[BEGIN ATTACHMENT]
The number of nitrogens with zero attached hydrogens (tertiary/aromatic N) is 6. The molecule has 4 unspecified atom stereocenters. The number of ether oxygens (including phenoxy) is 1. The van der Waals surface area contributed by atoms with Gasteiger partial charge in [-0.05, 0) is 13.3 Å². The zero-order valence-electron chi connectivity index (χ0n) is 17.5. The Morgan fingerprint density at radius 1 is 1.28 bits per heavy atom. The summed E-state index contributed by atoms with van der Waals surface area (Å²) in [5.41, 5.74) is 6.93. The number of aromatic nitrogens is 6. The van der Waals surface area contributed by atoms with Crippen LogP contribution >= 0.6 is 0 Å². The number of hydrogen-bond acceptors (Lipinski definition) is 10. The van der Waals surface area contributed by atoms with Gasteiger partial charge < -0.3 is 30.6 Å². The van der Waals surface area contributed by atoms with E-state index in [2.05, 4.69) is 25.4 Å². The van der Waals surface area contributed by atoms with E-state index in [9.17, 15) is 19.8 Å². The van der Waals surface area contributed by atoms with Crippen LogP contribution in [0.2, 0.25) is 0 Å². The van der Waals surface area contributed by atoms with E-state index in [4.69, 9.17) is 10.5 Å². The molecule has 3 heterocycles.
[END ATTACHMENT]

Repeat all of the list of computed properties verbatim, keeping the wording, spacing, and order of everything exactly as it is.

The number of nitrogens with zero attached hydrogens (tertiary/aromatic N) is 6. The molecule has 4 unspecified atom stereocenters. The number of ether oxygens (including phenoxy) is 1. The van der Waals surface area contributed by atoms with Gasteiger partial charge in [-0.05, 0) is 13.3 Å². The zero-order valence-electron chi connectivity index (χ0n) is 17.5. The Morgan fingerprint density at radius 1 is 1.28 bits per heavy atom. The summed E-state index contributed by atoms with van der Waals surface area (Å²) in [5.41, 5.74) is 6.93. The number of aromatic nitrogens is 6. The van der Waals surface area contributed by atoms with Crippen LogP contribution >= 0.6 is 0 Å². The number of hydrogen-bond acceptors (Lipinski definition) is 10. The van der Waals surface area contributed by atoms with Gasteiger partial charge < -0.3 is 30.6 Å². The van der Waals surface area contributed by atoms with E-state index in [2.05, 4.69) is 25.4 Å². The van der Waals surface area contributed by atoms with E-state index in [9.17, 15) is 19.8 Å². The van der Waals surface area contributed by atoms with Crippen LogP contribution in [0.2, 0.25) is 0 Å². The van der Waals surface area contributed by atoms with E-state index in [4.69, 9.17) is 10.5 Å². The molecule has 3 heterocycles.